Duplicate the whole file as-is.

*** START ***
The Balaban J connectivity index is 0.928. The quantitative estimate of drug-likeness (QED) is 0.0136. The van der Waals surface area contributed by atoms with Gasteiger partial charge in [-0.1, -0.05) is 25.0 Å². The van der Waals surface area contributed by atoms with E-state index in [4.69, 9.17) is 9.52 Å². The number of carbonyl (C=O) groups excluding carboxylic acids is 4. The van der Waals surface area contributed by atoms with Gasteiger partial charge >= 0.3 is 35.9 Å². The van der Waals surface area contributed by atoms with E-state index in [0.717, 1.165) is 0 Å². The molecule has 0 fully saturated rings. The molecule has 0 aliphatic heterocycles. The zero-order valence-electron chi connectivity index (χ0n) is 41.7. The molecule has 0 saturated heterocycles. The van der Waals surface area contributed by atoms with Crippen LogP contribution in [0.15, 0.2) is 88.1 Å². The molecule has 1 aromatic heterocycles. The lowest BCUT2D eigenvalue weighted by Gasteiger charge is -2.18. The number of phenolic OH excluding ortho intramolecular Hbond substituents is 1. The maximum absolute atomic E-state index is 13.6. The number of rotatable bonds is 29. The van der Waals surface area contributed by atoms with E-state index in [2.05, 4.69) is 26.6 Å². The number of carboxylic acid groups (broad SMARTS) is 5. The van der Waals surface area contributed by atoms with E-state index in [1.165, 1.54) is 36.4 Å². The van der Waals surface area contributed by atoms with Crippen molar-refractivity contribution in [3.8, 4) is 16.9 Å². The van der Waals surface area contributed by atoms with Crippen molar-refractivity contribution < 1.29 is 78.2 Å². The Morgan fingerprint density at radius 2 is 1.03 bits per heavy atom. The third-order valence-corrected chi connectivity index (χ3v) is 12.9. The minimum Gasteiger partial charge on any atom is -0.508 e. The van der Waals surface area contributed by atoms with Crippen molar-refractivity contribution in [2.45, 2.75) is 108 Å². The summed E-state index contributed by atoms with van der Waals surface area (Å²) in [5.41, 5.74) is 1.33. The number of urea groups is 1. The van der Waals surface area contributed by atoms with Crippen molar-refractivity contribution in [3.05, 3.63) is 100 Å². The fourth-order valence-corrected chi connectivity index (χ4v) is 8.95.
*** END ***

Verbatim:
The Balaban J connectivity index is 0.928. The quantitative estimate of drug-likeness (QED) is 0.0136. The van der Waals surface area contributed by atoms with Gasteiger partial charge in [-0.1, -0.05) is 25.0 Å². The van der Waals surface area contributed by atoms with E-state index in [4.69, 9.17) is 9.52 Å². The number of carbonyl (C=O) groups excluding carboxylic acids is 4. The van der Waals surface area contributed by atoms with Gasteiger partial charge >= 0.3 is 35.9 Å². The van der Waals surface area contributed by atoms with E-state index in [0.717, 1.165) is 0 Å². The molecule has 0 fully saturated rings. The molecule has 0 aliphatic heterocycles. The zero-order valence-electron chi connectivity index (χ0n) is 41.7. The molecule has 0 saturated heterocycles. The van der Waals surface area contributed by atoms with Crippen LogP contribution in [0.15, 0.2) is 88.1 Å². The molecule has 1 aromatic heterocycles. The lowest BCUT2D eigenvalue weighted by Gasteiger charge is -2.18. The number of phenolic OH excluding ortho intramolecular Hbond substituents is 1. The maximum absolute atomic E-state index is 13.6. The number of rotatable bonds is 29. The van der Waals surface area contributed by atoms with E-state index in [2.05, 4.69) is 26.6 Å². The number of carboxylic acid groups (broad SMARTS) is 5. The van der Waals surface area contributed by atoms with E-state index in [1.165, 1.54) is 36.4 Å². The van der Waals surface area contributed by atoms with Crippen molar-refractivity contribution in [3.8, 4) is 16.9 Å². The van der Waals surface area contributed by atoms with Crippen molar-refractivity contribution < 1.29 is 78.2 Å². The Morgan fingerprint density at radius 2 is 1.03 bits per heavy atom. The third-order valence-corrected chi connectivity index (χ3v) is 12.9. The minimum Gasteiger partial charge on any atom is -0.508 e. The van der Waals surface area contributed by atoms with Crippen molar-refractivity contribution in [2.45, 2.75) is 108 Å². The summed E-state index contributed by atoms with van der Waals surface area (Å²) in [5.41, 5.74) is 1.33. The number of urea groups is 1. The van der Waals surface area contributed by atoms with Crippen molar-refractivity contribution in [3.05, 3.63) is 100 Å². The fourth-order valence-corrected chi connectivity index (χ4v) is 8.95.